e. “Purchase next item and cross it off my list” is performed. “there are more items on my shopping list” may be true or false. 4. The reader should avoid using blocks until that time. A logic error (such as the one caused when both braces in a compound statement are left out of the program) has its effect at execution time. If it is true.166 Control Structures: Part 1 Chapter 4 Syntax errors (such as when one brace in a compound statement is left out of the pro- gram) are caught by the compiler.4 In this section. Normally. the condition will become false (when the last item on the shopping list has been purchased and crossed off the list).3 Common Programming Error 4. Eventually. The declarations in a block are commonly placed first in the block before any action statements.4 © Copyright 1992–2002 by Deitel & Associates.4 Not providing in the body of a while structure an action that eventually causes the con- dition in the while to become false is a logic error.. the repetition ter- minates. This action will be performed repeatedly while the condition remains true. The empty statement is represented by placing a semicolon (. for example). then the action. The while structure body may be a single statement or a com- pound statement. This helps avoid omitting one or both of the braces. If so. Common Programming Error 4. and the first pseudocode statement after the repetition structure is executed. All Rights Reserved. 7/13/01 . we introduced the notion of a compound statement.” 4. but the program produces incorrect results. 4. it is also possible to have no statement at all (i.3 Just as a compound statement can be placed anywhere a single statement can be placed.) where a statement would normally be. The pseudocode statement While there are more items on my shopping list Purchase next item and cross it off my list describes the repetition that occurs during a shopping trip. but declarations may be intermixed with action statements. Inc.3 Placing a semicolon after the condition in an if structure leads to a logic error in single- selection if structures and a syntax error in double-selection if structures (if the if part contains a nonempty body statement). A nonfatal logic error allows a program to continue executing. At this point.7 while Repetition Structure A repetition structure allows the programmer to specify that an action is to be repeated while some condition remains true. such a repetition structure will never terminate—an error called an “infinite loop. The condition.4 Some programmers prefer to type the beginning and ending braces of compound statements before typing the individual statements within the braces. the empty statement). the com- pound statement is called a block. A fatal logic error causes a program to fail and terminate prematurely. A compound state- ment may contain declarations (as does the body of Main. Software Engineering Observation 4. 4.3 Good Programming Practice 4. We will discuss the use of blocks Chapters 5 and 6. 4. The statement(s) contained in the while repetition structure con- stitute the body of the while.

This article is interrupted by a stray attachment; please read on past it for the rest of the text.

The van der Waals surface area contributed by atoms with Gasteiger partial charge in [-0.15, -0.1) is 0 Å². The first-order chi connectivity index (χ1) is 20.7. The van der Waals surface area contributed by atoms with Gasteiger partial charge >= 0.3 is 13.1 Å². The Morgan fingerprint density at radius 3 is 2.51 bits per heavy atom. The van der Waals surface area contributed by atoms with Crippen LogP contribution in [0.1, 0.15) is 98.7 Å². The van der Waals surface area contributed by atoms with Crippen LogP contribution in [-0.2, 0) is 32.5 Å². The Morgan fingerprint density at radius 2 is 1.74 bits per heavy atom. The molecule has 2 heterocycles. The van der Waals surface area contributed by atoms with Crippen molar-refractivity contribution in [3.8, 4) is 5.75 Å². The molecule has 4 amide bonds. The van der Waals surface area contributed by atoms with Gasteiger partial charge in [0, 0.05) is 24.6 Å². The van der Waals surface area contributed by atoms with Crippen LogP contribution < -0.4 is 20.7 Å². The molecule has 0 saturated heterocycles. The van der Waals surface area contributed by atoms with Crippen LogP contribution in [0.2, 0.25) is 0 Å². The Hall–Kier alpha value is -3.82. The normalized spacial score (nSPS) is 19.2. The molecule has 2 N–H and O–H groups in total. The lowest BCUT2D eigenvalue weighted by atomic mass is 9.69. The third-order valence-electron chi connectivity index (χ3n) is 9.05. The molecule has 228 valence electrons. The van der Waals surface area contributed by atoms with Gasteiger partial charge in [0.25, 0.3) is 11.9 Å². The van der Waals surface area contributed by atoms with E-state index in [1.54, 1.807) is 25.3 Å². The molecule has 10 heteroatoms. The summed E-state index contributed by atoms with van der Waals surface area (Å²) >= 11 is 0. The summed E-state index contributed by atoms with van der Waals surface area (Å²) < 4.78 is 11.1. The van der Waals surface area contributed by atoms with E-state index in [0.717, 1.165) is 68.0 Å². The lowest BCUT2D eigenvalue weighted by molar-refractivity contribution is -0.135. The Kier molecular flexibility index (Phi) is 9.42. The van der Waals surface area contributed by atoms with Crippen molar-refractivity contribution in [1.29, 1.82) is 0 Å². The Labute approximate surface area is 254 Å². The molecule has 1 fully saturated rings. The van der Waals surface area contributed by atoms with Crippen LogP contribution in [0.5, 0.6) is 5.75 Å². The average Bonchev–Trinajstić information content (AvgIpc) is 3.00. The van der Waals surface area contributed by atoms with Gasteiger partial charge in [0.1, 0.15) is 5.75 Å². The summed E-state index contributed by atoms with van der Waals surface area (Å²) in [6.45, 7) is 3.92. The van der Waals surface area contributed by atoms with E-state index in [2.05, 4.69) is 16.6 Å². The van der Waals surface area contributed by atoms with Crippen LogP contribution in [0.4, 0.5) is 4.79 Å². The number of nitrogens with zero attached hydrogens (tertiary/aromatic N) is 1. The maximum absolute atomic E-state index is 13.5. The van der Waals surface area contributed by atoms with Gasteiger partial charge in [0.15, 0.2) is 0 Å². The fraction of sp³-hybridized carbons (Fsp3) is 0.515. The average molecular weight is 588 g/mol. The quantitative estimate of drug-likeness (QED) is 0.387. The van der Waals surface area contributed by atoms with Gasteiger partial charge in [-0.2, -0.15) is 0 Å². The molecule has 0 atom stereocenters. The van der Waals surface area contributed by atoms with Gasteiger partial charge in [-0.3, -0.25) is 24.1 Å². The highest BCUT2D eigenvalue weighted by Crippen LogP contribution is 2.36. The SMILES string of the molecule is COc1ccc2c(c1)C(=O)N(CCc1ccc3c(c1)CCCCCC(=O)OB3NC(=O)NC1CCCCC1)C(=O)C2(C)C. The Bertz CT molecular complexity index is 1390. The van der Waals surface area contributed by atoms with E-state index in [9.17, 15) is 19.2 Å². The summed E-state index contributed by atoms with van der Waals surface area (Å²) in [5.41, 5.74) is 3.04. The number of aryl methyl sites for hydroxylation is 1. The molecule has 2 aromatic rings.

128. Variable product is repeat- edly multiplied by 2. 32. while ( product <= 1000 ) product = 2 * product. note that (besides small circles and arrows) the flowchart con- tains only a rectangle symbol and a diamond symbol. This terminates the repetition with 1024 as product’s final value. the condition product <= 1000 in the while structure becomes false. The flowline emerging from the rect- angle wraps back to the decision. 8. product contains the result: int product = 2. Execution continues with the next statement after the while. if and else.5 Spelling the keyword while with an uppercase W as in While (remember that C# is a case- sensitive language) is a syntax error. product <= 1000 true product = 2 * product false Fig. Inc. The flowchart of Fig. product is 2.5 illustrates the flow of control of the preceding while repe- tition structure. which is tested each time through the loop until the deci- sion eventually becomes false. 4. Suppose int variable product has been initialized to 2. again. At this point. 4. 64.5 Flowcharting the while repetition structure. we solve several variations of a class-averaging problem. Imagine. 16. All Rights Reserved. When the following while structure finishes executing.] 4. Consider the following problem statement: © Copyright 1992–2002 by Deitel & Associates. contain only lowercase letters. All of C#’s reserved keywords. 4. 512 and 1024 succes- sively. the while structure is exited and control passes to the next statement in the program. taking on the values 4. When product becomes 1024. Once again. [Note: If a while structure’s condition is initially false the body statement(s) will never be performed.5 As an example of a while structure. a deep bin of empty while structures that may be stacked and nested with other control structures to form a structured implementation of an algorithm’s flow of control. 256. When the while structure is entered. The flowchart clearly shows the repetition. consider a program segment designed to find the first power of 2 larger than 1000.8 Formulating Algorithms: Case Study 1 (Counter-Controlled Repetition) To illustrate how algorithms are developed.Chapter 4 Control Structures: Part 1 167 Common Programming Error 4. 7/13/01 . such as while. The empty rectangles and diamonds are then filled in with appropriate actions and decisions.